The US-led Trade War and India's GSP Status

The USA's recent move to strip India's GSP status has understandably evoked a lot of reaction from most sections of the media. In this article, we will discuss what exactly is GSP and what the implications of the removal of the GSP status exactly are. A discussion on the US-led 'Trade War' follows this. We also discuss how the West has historically restricted free trade despite being its supposed advocate.

What is GSP?

The Generalized System of Preferences or GSP status is one of the policy measures which is in place in the USA to allow developing countries more equitable access to the American market. Under this system, specific imports from certain countries are given tariff-free access (or at least access at reduced tariffs) to the US markets. Until recently, India was one of the beneficiaries of the GSP status. Starting from June 5 onward (today onward), Indian exporters will no longer be able to enjoy reduced tariffs in the US.

Before beginning our discussion on this, let us remember that this in itself is not that big of an issue. Last year, $6.35 billion worth of Indian goods with GSP status were exported to the US. But the tariff benefits received by India accrued to only $260 million. This is a small amount considering our overall trade with the US. This is one reason why there was only a mild reaction from New Delhi which termed the move as 'unfortunate'.

However, even in spite of all that, India will face losses due to this. Specific sectors such as jewelry, leather goods, pharmaceuticals, chemicals, and agricultural products will have to face more competition. The Federation of Indian Export Organisation (FIEO) has already warned that exporters might find it difficult to absorb these losses.

Reasons – Actual and Fabricated

Why has the US suddenly gone on to impose such a move? The answer to this question should not be too difficult to answer if we look at India's trade balance with the US. The Balance of Trade is in favor of India. In other words, India exports more to the US than what it imports from the US (this is obviously bad for the US). To reverse this and discourage Indian imports into the US, this step has been taken. The ostensible reason given by Trump was that India was not providing equitable and free access' to Indian markets to American firms. Specific mention was made regarding the American medical devices firms and the dairy firms which had to face 'tariff barriers' in India.

Are the claims made by Trump true? The medical devices imports from the US to India were Rs 61.5 billion in 2014-15. This rose to Rs 74.2 billion in 2017-18. This rise would not have been seen if India had 'tariff barriers' on imported medical devices. In contrast, it is the US which prevents Indian medical device firms from bidding for any tender in the US (according to a 2018 Business Standard article). And what about the dairy products? India itself is one of the world's largest milk producers. Why would one of the largest milk producers need to import milk from US firms?

The Trade War and India

In the Trump years, the US has once again embarked on the protectionist route. His 'Trade War' with China is already well known, even to novices in foreign policy. This trade war or tariff war, whatever you call it, has led to panic across the world. The 'free trade' which the Western capitalist world had been long advertising as the solution to all problems was in serious threat. In serious threat was also the world GDP which would probably take a dip in case two powerful countries go on to impose tariff restrictions on each other.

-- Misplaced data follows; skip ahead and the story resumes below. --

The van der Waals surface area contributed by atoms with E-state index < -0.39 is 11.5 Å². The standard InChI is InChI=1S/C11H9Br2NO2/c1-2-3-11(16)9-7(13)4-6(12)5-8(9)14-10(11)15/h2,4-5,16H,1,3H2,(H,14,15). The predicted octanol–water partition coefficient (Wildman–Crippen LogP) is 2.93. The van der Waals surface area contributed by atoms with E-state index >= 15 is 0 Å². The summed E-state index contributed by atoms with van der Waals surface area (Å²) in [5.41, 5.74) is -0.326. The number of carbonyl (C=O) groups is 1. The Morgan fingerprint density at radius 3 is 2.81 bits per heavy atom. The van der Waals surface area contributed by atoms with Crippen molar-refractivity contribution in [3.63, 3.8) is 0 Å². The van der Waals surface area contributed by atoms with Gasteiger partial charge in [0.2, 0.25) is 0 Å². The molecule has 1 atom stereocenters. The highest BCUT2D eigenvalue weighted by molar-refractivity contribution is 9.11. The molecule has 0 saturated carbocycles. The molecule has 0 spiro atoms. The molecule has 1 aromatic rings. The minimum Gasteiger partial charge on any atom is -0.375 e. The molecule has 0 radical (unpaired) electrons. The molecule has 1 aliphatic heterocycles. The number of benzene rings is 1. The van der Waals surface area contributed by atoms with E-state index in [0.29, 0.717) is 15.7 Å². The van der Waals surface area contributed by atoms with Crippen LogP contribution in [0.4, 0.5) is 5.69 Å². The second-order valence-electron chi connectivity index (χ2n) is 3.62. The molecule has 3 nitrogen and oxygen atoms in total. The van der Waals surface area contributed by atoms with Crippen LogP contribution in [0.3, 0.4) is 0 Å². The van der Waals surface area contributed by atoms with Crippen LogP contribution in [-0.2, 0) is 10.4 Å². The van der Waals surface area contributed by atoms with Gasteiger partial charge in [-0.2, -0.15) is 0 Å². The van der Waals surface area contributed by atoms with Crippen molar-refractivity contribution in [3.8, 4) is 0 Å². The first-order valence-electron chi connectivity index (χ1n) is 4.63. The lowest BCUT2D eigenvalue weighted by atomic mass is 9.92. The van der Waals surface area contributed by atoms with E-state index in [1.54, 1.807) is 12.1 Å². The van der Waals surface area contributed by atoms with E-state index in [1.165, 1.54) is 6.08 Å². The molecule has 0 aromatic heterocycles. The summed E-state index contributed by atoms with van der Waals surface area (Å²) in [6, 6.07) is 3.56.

India does not have any reason to be happy with these policies of the US. Restricting Chinese access to the US markets means that China would look towards other markets, notably India. It is possible that Chinese goods would be dumped into Indian markets, leading to havoc among domestic producers. If China trades less with the US, then the Yuan would depreciate, meaning that the Chinese goods would now become even cheaper, probably displacing Indian goods. The GSP issue, however, directly targets India.

It is not the first time that Trump's protectionism has been directed against India. In May 2018, Trump increased the tax on Indian steel imports into the US by 25% and on aluminum imports by 10%. Since June 2018, India has been mooting retaliatory tariffs on certain American products. However, considering the fact that India does not want bilateral relations to turn sour (rather it cannot afford bilateral relations turning sour), it has not gone on to implement its threats. Since June 2018, the retaliatory tariff hikes have been postponed eight times.

Concluding remarks

The latest move by the US is surprising in some aspects and less surprising in other aspects. We have to remember that the West (this includes countries like Japan and Australia) despite their high praises of the free market, do not actually practice what they preach. They are the ones who practically forced free-market reforms on the Less Developed Countries (LDCs) in Asia, Africa, and Latin America. On the other hand, they have long blocked access to their domestic markets through huge subsidy supports to their own domestic producers. The richer countries have flouted WTO regulations by paying huge sums as subsidies, especially to cotton producers, thus impoverishing LDCs in Western Africa. It is the richer countries who have imposed more protectionist policies than anyone else. It is the duty of the developing world, especially India to lead a dedicated coalition against this blatant neo-colonialism, even though this won't be easy at all. Maybe the NAM can be remodeled to take up this issue.


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